Source: PR Log
Michelina DeSanti, president of the New Jersey Association of Osteopathic Physicians and Surgeons (NJAOPS), encourages a continuation of breast cancer awareness beyond the confines of the month of October.\
“National Breast Cancer Awareness Month is an effective way to raise awareness about breast cancer, and has been extremely successful in educating about and promoting early detection,” Dr. DeSanti comments, “But since breast cancer is the second most common kind of cancer in women, with approximately 1-in-8 women in the U.S. being diagnosed with the disease at some point in their lives, NJAOPS as an organization feels that the issue should remain on the minds of all women throughout the year. We have a unique opportunity as a patient-centered organization to provide additional focus and energies to this important effort.”
With early screenings and intervention, many women can survive breast cancer. A mammogram can help find breast cancer early when treatment is significantly easier. NJAOPS, through its leadership and many practicing members throughout New Jersey, encourages spreading the word about mammograms and educating communities, organizations, families, and individuals on how to get involved.
Dr. DeSanti is using this opportunity to spread the word about steps both patients and providers can take to detect breast cancer early. “There are a number of simple steps that we can encourage health care providers to take, such as asking doctors and nurses to speak to women about the importance of getting screened for breast cancer, or encouraging women of all ages to talk with their doctors about when to start getting mammograms.”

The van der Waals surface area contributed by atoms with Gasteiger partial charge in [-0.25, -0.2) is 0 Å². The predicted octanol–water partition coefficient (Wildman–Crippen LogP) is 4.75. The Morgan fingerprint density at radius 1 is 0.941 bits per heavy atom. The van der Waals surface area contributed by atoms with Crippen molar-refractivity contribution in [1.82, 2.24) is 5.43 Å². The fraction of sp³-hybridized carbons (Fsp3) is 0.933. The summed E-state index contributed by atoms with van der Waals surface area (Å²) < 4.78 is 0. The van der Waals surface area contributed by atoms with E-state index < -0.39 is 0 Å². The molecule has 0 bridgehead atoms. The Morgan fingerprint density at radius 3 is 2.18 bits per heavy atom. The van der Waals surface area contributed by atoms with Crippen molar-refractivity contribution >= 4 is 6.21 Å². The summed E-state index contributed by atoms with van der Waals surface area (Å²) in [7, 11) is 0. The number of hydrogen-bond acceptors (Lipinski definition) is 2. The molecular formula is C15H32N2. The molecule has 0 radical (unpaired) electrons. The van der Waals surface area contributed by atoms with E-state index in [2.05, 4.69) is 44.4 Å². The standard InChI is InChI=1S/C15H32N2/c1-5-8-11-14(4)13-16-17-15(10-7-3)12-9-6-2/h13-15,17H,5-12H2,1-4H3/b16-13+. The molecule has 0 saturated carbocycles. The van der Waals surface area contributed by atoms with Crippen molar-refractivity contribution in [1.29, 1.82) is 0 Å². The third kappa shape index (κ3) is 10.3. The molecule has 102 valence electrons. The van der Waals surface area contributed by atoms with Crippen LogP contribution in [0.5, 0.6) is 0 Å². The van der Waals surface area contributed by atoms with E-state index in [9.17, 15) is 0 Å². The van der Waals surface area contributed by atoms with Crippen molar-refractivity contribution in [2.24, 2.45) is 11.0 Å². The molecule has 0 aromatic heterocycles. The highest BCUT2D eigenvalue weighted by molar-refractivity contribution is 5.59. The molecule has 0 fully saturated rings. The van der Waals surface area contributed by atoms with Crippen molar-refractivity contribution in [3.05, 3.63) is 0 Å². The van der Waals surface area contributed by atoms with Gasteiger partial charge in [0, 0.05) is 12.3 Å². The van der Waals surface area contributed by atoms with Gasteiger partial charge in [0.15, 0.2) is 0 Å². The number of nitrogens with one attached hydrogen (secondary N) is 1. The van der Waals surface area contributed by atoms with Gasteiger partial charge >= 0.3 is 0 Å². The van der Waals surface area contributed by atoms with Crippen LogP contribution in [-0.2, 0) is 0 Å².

American College of Radiology (ACR) and the Society of Breast Imaging (SBI) are both recommending that yearly breast cancer screenings should begin at 40, and continue thereafter. Dr. DeSanti agrees with these organizations, as the majority of breast cancer diagnoses (75-90%) are found in women who are not high risk and therefore she firmly advocates that annual screening is important for all women 40 years and older.
NJAOPS will make a special effort throughout the year to draw significant focus on these issues, and continue to educate all of its members to raise awareness and draw attention to early detection for their patients. NJAOPS offers many educational events throughout the year at NJAOPS county society dinner meetings held throughout the state. Many of these events feature programs on women’s health — with many including Continuing Medical Education (CME) credits for participating. There are also opportunities for non-members, interns and medical doctors (MDs) to attend specific events.
NJAOPS will also be providing online CME activities focused on women’s health, archived from their recent AROC conference (Atlantic Regional Osteopathic Convention) held in Atlantic City this year.